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If you follow me on Twitter (@JesseMeehl) or have taken a gander to the left here on Haunted by Humans, you may have noticed quite a few Marvel Comics volumes appearing in my “recently read” widget. Well, there’s a method to this madness. I’ll let you in on it.

I have begun a quest to read EVERY series from Marvel Comics (starting back in their Timely and Atlas days). Yes, that’s a lot of comics, and yes, I’m starting at the beginning. I’ve been a huge Marvel fan since I was a kid, have basked in their renaissance of late, and can never get enough of any kind of super hero. So instead of just reading the big storylines and crossovers (like I did with DC), I’m reading it all, even through the bumps.

My Five Rules:

1) My first mission is the 616 Universe, which Marvelites will recognize as the Marvel Universe where all the main stuff happens. I may delve into some parallel universe stuff, but I’ll take it as I go. This applies to non-fiction and adaptations of other works etc.

2) I reserve the right to opt out of series that are either to hard to obtain (this is rare), or if they aren’t up to snuff. This latter cause is even rarer than the first. Generally it will only happen if a series becomes too monotonous for me. The key is I need to at least read one story arc from every volume.

3) In the Timely Era, I made sure to read material from every available series, but as that is pre-Marvel, I’m not requiring myself to read all the series. Same with the Atlas Era.

4) As much of the reading as possible will be in reading collected volumes. If an issue or series is missing from volumes, I may be forced to skip it or obtain a hard or digital copy.

5) I’m not reading early romance comics (nuff said), or series that just collect previously published stories.

Currently I’m making my way through the 60’s, paging through the early tales of Iron Man, Hulk, Spider-Man, Daredevil, the X-Men, and more. The villainous Dr. Doom, Mandarin, Magneto, Juggernaut, Green Goblin, and Baron Zemo, among others, have stepped from the shadows to terrorize the world, and thank goodness we know, over 60 years later, that the good guys win in the end.

Every month I’ll keep you updated as to my progress. Follow me on Twitter if you want “up to the book” updates.

As this is the first official mention of the Marvel Project, I’ll catch you all up!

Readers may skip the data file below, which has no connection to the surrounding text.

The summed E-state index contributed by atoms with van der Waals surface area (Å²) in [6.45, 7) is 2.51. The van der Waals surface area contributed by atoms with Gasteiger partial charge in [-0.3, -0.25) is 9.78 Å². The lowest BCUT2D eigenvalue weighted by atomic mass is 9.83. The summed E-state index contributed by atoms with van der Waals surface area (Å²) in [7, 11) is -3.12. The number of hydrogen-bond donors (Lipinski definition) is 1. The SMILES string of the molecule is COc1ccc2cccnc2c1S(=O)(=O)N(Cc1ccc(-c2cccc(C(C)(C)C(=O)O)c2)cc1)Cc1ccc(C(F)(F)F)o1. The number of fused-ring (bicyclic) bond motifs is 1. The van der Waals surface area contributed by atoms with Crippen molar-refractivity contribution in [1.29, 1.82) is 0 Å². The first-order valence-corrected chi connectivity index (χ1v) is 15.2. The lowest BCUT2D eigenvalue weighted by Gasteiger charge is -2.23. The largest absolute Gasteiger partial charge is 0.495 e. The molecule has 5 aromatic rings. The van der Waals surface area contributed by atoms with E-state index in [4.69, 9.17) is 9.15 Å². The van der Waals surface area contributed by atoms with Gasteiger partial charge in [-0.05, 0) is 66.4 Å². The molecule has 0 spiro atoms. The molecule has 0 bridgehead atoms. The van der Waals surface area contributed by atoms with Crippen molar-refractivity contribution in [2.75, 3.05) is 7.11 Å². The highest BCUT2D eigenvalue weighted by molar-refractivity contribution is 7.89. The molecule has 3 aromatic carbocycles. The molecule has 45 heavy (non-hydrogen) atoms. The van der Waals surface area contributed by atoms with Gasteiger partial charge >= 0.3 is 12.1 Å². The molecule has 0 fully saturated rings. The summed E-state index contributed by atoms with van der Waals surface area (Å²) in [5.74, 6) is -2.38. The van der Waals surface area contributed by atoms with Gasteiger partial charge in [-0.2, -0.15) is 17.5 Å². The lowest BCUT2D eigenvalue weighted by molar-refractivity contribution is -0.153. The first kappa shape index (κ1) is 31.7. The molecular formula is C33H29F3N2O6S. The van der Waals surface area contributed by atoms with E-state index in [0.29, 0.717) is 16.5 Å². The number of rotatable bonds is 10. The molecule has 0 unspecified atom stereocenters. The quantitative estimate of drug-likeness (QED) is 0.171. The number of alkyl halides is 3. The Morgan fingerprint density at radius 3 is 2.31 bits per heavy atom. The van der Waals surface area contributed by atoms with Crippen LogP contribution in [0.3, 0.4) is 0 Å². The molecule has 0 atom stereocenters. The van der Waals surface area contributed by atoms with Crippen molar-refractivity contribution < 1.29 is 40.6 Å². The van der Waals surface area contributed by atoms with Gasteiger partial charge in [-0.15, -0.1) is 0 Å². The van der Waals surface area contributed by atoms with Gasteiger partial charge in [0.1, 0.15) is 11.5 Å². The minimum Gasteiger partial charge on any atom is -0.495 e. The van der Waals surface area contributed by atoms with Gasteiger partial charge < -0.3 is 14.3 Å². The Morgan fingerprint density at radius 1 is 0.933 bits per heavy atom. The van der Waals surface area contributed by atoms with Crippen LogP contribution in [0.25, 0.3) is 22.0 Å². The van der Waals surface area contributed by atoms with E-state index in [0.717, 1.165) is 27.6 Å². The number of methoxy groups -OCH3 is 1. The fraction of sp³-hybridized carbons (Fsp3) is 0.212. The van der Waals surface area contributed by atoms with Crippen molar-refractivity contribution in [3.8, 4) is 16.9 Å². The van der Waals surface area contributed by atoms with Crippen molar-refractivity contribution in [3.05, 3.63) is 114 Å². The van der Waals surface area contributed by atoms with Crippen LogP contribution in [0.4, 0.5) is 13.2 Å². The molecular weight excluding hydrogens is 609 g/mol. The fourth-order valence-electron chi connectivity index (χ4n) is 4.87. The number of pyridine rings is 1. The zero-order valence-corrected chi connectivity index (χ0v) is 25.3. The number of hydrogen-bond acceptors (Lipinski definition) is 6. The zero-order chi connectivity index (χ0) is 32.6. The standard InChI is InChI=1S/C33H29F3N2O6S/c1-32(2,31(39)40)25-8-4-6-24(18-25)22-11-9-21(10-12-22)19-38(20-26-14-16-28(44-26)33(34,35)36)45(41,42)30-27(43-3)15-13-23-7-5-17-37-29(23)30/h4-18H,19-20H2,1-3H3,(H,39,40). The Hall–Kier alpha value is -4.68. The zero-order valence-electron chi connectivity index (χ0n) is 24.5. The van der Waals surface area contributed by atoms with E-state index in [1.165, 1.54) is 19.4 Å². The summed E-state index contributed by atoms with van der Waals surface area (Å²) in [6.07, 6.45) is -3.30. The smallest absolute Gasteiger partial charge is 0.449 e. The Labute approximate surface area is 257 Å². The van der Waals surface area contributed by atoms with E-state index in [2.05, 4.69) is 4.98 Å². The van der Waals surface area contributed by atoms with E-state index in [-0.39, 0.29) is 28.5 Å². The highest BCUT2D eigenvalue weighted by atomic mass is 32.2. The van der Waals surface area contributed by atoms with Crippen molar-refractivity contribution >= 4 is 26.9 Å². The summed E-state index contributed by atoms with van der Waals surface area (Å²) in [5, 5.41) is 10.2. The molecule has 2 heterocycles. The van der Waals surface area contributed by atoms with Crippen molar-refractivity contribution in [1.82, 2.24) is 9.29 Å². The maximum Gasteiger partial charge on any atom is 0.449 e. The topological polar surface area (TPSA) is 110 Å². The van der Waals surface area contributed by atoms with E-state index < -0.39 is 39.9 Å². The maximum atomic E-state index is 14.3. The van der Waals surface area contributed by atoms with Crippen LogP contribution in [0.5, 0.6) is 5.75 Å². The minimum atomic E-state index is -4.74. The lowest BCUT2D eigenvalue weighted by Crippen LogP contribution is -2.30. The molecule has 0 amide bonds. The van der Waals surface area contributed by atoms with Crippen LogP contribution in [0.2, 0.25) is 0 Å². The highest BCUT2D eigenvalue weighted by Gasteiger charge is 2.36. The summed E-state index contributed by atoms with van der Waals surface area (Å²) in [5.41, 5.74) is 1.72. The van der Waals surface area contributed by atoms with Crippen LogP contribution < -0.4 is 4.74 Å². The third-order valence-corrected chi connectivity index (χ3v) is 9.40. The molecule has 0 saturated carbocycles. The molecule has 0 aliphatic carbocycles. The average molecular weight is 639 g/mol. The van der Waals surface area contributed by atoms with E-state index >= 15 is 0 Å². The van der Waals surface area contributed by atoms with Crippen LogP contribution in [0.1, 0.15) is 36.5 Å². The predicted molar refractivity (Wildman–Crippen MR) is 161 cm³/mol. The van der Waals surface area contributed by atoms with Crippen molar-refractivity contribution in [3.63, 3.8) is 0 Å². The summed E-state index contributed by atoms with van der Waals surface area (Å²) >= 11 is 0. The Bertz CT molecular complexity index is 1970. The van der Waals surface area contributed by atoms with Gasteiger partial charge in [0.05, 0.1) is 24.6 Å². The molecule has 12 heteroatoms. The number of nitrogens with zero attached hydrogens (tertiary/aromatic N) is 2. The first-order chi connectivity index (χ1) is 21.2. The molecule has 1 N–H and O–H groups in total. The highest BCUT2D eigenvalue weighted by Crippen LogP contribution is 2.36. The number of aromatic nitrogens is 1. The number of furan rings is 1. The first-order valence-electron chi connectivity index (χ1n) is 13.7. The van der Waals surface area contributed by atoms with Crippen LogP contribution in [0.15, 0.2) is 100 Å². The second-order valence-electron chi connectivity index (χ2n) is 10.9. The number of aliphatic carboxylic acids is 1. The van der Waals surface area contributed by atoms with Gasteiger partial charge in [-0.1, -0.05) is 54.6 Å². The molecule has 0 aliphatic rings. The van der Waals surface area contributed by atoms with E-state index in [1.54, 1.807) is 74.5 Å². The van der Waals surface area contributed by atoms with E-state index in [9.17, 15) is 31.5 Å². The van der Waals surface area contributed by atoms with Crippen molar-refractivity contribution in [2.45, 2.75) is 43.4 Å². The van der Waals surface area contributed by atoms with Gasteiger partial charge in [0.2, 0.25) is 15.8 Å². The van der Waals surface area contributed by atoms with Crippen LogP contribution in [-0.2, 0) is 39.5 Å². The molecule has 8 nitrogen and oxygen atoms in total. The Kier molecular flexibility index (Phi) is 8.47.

Series Currently Reading

–  Strange Tales, Vol. 1 (1951)

– Journey Into Mystery, Vol. 1 (1952)

– Tales of Suspense, Vol. 1 (1959)

– Tales to Astonish, Vol. 1 (1959)

– Fantastic Four, Vol. 1 (1961)

– The Amazing Spider-Man, Vol. 1 (1963)

– The Avengers, Vol. 1 (1963)

– The X-Men, Vol. 1 (1963)

– Daredevil, Vol. 1 (1964)

Completed Series

– Menace (1953)

– The Black Knight (1955)

– The Yellow Claw (1956)

– Amazing Adventures/Amazing Fantasy (1961)

– The Incredible Hulk, Vol. 1 (1962)

Dropped Series

– Sgt. Fury, Vol. 1 (1963)

Ok, so contrary to what the title may sound like, I actually did enjoy this film…when I was watching it. But, much like The Dark Knight Rises, as soon as you stop and think about things, the whole film is just nonsensical. What makes it worse is that this film could have been so much better very easily. None of the pressing questions I have would require big changes in the plot. I’m not sure whose fault it is, but I’m pretty sure it’s another case of director Bryan Singer just needing to throw “cool stuff” around instead of things that actually make sense. And actually, the “cool stuff” is REALLY cool. Storm and Magneto get an amazing team-up, Blink, Iceman, and Bishop are awesome, and Beast actually looks great. So what’s the problem? Spoilers follow, so be warned…

1) Blink and You’ll Miss It.

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Blink is probably the coolest X-Man in the film. Basically, she can play Portal in real life, which makes for amazing fight sequences. She gets Sentinels to fly right through her portals into attacks by Warpath, Iceman, and others. There’s even a time where a Sentinel’s arm gets caught, on accident, in a portal as it is closing. The robotic arm clangs to the floor, and is not regenerated. Of course, this begs the question: “Why didn’t you close your portal on the Sentinel and cut it in half, or cut its head off? Would have saved a lot of trouble.

2) Walking on Sunshine

Look ma, one hand!

Look ma, one hand!